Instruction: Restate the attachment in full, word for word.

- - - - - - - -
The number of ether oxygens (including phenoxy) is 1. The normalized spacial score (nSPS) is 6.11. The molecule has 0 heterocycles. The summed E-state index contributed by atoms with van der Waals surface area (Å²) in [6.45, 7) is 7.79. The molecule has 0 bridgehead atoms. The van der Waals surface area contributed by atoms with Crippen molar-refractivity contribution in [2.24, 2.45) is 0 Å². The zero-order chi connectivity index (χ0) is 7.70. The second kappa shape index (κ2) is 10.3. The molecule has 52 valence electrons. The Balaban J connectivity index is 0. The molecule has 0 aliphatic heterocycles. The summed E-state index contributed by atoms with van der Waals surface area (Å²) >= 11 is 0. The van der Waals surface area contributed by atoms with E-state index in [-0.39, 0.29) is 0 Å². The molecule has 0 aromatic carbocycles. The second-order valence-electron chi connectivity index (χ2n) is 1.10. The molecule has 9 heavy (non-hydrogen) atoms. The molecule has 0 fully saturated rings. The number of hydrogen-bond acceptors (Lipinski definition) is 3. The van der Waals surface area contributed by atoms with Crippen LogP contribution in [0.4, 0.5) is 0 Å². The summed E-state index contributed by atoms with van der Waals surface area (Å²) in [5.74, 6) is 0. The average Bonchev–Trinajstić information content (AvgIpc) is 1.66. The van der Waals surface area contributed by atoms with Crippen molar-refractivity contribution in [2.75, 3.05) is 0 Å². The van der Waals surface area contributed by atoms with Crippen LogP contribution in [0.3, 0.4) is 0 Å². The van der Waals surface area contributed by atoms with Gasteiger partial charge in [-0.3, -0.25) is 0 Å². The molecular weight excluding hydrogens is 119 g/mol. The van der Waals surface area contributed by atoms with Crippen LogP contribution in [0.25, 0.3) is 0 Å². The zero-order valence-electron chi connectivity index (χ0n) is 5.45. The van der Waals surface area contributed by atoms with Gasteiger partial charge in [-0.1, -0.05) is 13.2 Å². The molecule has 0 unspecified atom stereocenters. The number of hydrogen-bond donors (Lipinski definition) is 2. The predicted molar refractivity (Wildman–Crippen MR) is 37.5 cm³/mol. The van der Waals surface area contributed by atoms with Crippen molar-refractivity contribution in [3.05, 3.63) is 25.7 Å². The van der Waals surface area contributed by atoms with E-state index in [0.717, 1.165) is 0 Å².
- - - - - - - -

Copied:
The number of ether oxygens (including phenoxy) is 1. The normalized spacial score (nSPS) is 6.11. The molecule has 0 heterocycles. The summed E-state index contributed by atoms with van der Waals surface area (Å²) in [6.45, 7) is 7.79. The molecule has 0 bridgehead atoms. The van der Waals surface area contributed by atoms with Crippen molar-refractivity contribution in [2.24, 2.45) is 0 Å². The zero-order chi connectivity index (χ0) is 7.70. The second kappa shape index (κ2) is 10.3. The molecule has 52 valence electrons. The Balaban J connectivity index is 0. The molecule has 0 aliphatic heterocycles. The summed E-state index contributed by atoms with van der Waals surface area (Å²) >= 11 is 0. The van der Waals surface area contributed by atoms with E-state index in [-0.39, 0.29) is 0 Å². The molecule has 0 aromatic carbocycles. The second-order valence-electron chi connectivity index (χ2n) is 1.10. The molecule has 9 heavy (non-hydrogen) atoms. The molecule has 0 fully saturated rings. The number of hydrogen-bond acceptors (Lipinski definition) is 3. The van der Waals surface area contributed by atoms with Crippen LogP contribution in [0.4, 0.5) is 0 Å². The summed E-state index contributed by atoms with van der Waals surface area (Å²) in [5.74, 6) is 0. The average Bonchev–Trinajstić information content (AvgIpc) is 1.66. The van der Waals surface area contributed by atoms with Crippen molar-refractivity contribution in [2.75, 3.05) is 0 Å². The van der Waals surface area contributed by atoms with Crippen LogP contribution in [0.3, 0.4) is 0 Å². The van der Waals surface area contributed by atoms with Gasteiger partial charge in [-0.3, -0.25) is 0 Å². The molecular weight excluding hydrogens is 119 g/mol. The van der Waals surface area contributed by atoms with Crippen LogP contribution in [0.25, 0.3) is 0 Å². The zero-order valence-electron chi connectivity index (χ0n) is 5.45. The van der Waals surface area contributed by atoms with Gasteiger partial charge in [-0.1, -0.05) is 13.2 Å². The molecule has 0 unspecified atom stereocenters. The number of hydrogen-bond donors (Lipinski definition) is 2. The predicted molar refractivity (Wildman–Crippen MR) is 37.5 cm³/mol. The van der Waals surface area contributed by atoms with Crippen molar-refractivity contribution in [3.05, 3.63) is 25.7 Å². The van der Waals surface area contributed by atoms with E-state index in [0.717, 1.165) is 0 Å².